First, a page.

Quantitative assessment of the time course of infarct signal intensity on diffusion-weighted images.

Journal Article (Clinical Trial;Journal Article)

BACKGROUND AND PURPOSE: Diffusion-weighted (DW) MR imaging is important in evaluating acute stroke, and knowledge of the signal intensity changes associated with acute stroke is valuable. Our purpose was to model the time course of the signal intensity of infarcts and to characterize the apparent diffusion coefficient (ADC) and T2 effects on total signal intensity. METHODS: Ninety-two patients were included in this prospective cross-sectional study. Signal intensity in infarcts (4 hours to 417 days) and control regions were recorded on DW images (b = 0 and 1000 s/mm(2)), ADC maps, and ratio images (image with b = 1000 s/mm(2) divided by image with b = 0 s/mm(2)). Cubic spline functions were used for polynomial fitting. The time courses of log signal intensity with log time were modeled. The independent contributions of T2 and ADC to the total signal intensity were retrospectively compared at 0-63 hours, 3-10 days, 11-57 days, and 57 days onward. RESULTS: Mean signal intensity on DW images was maximal at 40 hours after infarction and normalized at 57 days. At 0-63 hours, the positive effect of ADC on signal intensity was greater than that of T2 (log value,13 +/- 0.04 vs 0.11 +/- 0.05; P =.04). At days 3-10, the positive T2 effect predominated (0.13 +/- 0.08 vs 0.08 +/- 0.04; P =.12). At 10-57 days, the positive T2 effect was greater than the negative ADC effect. After day 57, the negative ADC effect predominated. CONCLUSION: The signal intensity of infarcts on DW images normalizes at 57 days, which is substantially later than previously suggested. T2 (shine-through) effect contributes largely to the total infarct signal intensity.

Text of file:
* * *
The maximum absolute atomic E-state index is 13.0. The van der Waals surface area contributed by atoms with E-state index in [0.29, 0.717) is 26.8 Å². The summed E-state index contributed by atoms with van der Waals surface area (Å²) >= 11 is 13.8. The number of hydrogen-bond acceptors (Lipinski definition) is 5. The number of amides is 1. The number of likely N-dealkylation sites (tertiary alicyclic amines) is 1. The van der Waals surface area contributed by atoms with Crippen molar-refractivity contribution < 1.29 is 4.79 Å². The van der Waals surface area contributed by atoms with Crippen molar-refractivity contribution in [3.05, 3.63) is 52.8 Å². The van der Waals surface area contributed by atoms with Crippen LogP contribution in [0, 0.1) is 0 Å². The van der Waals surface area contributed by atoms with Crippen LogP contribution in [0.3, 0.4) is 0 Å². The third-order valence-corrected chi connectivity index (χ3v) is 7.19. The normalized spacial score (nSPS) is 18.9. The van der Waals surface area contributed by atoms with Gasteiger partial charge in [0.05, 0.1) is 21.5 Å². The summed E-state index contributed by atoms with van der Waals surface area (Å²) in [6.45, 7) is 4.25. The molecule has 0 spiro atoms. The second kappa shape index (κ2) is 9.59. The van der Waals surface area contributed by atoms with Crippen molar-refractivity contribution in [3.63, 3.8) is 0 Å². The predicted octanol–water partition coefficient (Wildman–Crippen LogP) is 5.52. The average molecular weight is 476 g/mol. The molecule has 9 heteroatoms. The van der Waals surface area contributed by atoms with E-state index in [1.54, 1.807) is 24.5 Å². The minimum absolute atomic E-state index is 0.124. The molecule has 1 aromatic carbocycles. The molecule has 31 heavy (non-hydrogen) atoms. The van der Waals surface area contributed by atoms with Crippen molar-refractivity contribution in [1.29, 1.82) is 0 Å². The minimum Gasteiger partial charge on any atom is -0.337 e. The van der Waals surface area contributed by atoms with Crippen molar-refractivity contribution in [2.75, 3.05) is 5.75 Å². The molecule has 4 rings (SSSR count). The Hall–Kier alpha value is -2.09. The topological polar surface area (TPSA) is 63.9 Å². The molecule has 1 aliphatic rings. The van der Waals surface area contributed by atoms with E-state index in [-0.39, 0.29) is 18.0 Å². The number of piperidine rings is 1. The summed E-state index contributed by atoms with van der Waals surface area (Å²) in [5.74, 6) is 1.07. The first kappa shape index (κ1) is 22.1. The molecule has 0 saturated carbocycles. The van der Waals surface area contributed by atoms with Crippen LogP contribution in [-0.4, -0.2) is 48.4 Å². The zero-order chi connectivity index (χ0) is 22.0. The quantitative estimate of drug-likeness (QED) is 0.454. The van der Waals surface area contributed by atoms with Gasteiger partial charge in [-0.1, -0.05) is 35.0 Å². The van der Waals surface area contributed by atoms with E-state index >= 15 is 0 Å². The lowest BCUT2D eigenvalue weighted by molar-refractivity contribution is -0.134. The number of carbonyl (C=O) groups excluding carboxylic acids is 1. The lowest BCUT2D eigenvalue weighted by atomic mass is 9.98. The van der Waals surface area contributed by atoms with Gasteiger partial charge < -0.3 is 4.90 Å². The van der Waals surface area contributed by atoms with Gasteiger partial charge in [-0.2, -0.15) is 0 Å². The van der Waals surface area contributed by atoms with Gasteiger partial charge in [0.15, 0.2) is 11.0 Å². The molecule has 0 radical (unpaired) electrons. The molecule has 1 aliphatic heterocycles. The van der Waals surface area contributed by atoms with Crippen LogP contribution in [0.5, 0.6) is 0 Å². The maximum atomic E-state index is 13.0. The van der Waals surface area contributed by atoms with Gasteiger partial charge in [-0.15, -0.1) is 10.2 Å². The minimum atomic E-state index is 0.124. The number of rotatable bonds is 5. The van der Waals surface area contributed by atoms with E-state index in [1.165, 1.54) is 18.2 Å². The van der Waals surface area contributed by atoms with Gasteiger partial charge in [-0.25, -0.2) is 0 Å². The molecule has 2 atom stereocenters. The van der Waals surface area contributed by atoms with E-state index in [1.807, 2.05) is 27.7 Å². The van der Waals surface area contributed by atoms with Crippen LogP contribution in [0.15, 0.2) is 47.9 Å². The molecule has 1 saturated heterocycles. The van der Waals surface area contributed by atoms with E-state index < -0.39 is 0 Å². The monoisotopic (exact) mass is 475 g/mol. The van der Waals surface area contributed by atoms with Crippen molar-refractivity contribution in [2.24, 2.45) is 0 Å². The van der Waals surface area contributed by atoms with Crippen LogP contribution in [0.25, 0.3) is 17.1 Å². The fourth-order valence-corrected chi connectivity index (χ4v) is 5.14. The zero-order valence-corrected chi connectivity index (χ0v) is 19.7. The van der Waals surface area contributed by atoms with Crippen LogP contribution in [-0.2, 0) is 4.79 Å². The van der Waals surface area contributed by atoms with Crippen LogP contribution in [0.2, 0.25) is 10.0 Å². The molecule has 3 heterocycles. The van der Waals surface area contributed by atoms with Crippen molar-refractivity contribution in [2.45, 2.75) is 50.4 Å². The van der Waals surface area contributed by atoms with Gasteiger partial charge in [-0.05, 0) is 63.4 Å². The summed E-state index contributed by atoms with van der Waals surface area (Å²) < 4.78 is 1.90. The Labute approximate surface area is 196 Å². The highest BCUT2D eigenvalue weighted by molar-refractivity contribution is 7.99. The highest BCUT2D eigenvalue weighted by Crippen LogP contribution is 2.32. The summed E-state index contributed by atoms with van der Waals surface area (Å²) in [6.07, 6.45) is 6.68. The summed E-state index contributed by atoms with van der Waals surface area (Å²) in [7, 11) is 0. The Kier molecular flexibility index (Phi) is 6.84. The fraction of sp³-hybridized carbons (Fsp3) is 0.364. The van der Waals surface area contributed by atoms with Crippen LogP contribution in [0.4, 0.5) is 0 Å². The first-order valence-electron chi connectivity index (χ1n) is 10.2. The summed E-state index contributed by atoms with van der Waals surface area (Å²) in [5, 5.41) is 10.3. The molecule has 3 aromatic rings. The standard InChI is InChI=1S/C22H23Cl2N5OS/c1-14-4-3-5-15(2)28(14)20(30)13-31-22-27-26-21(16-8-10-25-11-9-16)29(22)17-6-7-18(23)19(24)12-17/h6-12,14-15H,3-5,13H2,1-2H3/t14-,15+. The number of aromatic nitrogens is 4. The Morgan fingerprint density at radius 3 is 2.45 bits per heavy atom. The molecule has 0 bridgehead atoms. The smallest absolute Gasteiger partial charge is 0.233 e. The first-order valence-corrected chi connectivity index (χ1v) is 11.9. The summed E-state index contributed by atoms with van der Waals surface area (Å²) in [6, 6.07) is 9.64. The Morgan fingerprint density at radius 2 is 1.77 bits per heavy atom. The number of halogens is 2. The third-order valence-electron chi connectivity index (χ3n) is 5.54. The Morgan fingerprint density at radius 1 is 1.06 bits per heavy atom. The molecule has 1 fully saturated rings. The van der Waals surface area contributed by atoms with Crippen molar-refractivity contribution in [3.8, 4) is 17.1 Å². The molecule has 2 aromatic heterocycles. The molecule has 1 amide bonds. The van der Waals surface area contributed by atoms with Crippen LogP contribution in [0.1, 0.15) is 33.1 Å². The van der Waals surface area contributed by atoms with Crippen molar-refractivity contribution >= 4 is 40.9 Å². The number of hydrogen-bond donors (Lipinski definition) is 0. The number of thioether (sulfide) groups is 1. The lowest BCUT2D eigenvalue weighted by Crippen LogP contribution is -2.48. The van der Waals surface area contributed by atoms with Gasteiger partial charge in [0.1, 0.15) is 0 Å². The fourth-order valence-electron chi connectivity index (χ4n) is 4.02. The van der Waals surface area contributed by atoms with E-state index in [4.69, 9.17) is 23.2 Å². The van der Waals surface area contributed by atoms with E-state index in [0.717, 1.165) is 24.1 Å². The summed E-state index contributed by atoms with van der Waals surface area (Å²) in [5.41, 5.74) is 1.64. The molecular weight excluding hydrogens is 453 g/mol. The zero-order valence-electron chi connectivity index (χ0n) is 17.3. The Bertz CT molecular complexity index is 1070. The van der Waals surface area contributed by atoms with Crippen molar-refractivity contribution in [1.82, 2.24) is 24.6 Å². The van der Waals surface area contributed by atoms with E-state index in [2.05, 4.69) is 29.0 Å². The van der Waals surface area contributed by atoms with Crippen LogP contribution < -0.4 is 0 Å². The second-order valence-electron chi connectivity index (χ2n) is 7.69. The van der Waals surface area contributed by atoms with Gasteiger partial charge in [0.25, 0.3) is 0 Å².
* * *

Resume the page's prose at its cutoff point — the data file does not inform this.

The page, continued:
Full Text

Duke Authors

Cited Authors

  • Eastwood, JD; Engelter, ST; MacFall, JF; Delong, DM; Provenzale, JM

Published Date

  • April 2003

Published In

Volume / Issue

  • 24 / 4

Start / End Page

  • 680 - 687

PubMed ID

  • 12695203

Pubmed Central ID

  • PMC8148666

International Standard Serial Number (ISSN)

  • 0195-6108


  • eng

Conference Location

  • United States